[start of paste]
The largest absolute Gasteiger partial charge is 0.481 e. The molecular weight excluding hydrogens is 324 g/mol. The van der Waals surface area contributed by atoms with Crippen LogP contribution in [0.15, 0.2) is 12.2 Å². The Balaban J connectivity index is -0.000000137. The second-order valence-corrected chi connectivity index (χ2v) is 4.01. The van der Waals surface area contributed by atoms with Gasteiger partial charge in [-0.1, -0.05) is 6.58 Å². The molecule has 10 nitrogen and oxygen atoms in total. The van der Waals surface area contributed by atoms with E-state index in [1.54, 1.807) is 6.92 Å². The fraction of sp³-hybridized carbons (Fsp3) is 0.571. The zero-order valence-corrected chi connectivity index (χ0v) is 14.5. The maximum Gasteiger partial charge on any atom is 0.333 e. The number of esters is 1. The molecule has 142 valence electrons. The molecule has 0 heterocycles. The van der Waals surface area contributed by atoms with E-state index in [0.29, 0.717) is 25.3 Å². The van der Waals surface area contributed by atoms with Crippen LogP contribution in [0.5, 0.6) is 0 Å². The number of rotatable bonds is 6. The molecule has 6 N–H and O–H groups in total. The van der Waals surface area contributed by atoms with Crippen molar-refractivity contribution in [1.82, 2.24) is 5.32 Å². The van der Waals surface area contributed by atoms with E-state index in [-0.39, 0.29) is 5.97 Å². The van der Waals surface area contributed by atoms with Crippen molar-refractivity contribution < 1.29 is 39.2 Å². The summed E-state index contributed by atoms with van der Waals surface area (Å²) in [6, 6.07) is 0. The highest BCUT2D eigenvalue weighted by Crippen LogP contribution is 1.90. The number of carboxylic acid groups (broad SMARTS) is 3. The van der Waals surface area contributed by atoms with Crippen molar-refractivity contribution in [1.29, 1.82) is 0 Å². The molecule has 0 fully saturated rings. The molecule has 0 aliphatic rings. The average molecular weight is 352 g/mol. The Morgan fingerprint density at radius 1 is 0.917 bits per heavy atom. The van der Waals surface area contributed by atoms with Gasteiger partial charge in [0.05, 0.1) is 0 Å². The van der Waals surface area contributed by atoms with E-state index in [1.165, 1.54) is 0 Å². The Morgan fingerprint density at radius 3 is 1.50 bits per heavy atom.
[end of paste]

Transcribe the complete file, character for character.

The largest absolute Gasteiger partial charge is 0.481 e. The molecular weight excluding hydrogens is 324 g/mol. The van der Waals surface area contributed by atoms with Crippen LogP contribution in [0.15, 0.2) is 12.2 Å². The Balaban J connectivity index is -0.000000137. The second-order valence-corrected chi connectivity index (χ2v) is 4.01. The van der Waals surface area contributed by atoms with Gasteiger partial charge in [-0.1, -0.05) is 6.58 Å². The molecule has 10 nitrogen and oxygen atoms in total. The van der Waals surface area contributed by atoms with E-state index in [1.54, 1.807) is 6.92 Å². The fraction of sp³-hybridized carbons (Fsp3) is 0.571. The zero-order valence-corrected chi connectivity index (χ0v) is 14.5. The maximum Gasteiger partial charge on any atom is 0.333 e. The number of esters is 1. The molecule has 142 valence electrons. The molecule has 0 heterocycles. The van der Waals surface area contributed by atoms with E-state index in [0.29, 0.717) is 25.3 Å². The van der Waals surface area contributed by atoms with Crippen LogP contribution in [0.5, 0.6) is 0 Å². The number of rotatable bonds is 6. The molecule has 6 N–H and O–H groups in total. The van der Waals surface area contributed by atoms with Crippen molar-refractivity contribution in [1.82, 2.24) is 5.32 Å². The van der Waals surface area contributed by atoms with E-state index in [-0.39, 0.29) is 5.97 Å². The van der Waals surface area contributed by atoms with Crippen molar-refractivity contribution < 1.29 is 39.2 Å². The summed E-state index contributed by atoms with van der Waals surface area (Å²) in [6, 6.07) is 0. The highest BCUT2D eigenvalue weighted by Crippen LogP contribution is 1.90. The number of carboxylic acid groups (broad SMARTS) is 3. The van der Waals surface area contributed by atoms with Crippen molar-refractivity contribution in [1.29, 1.82) is 0 Å². The molecule has 0 fully saturated rings. The molecule has 0 aliphatic rings. The average molecular weight is 352 g/mol. The Morgan fingerprint density at radius 1 is 0.917 bits per heavy atom. The van der Waals surface area contributed by atoms with Gasteiger partial charge in [0.05, 0.1) is 0 Å². The van der Waals surface area contributed by atoms with E-state index in [1.165, 1.54) is 0 Å². The Morgan fingerprint density at radius 3 is 1.50 bits per heavy atom.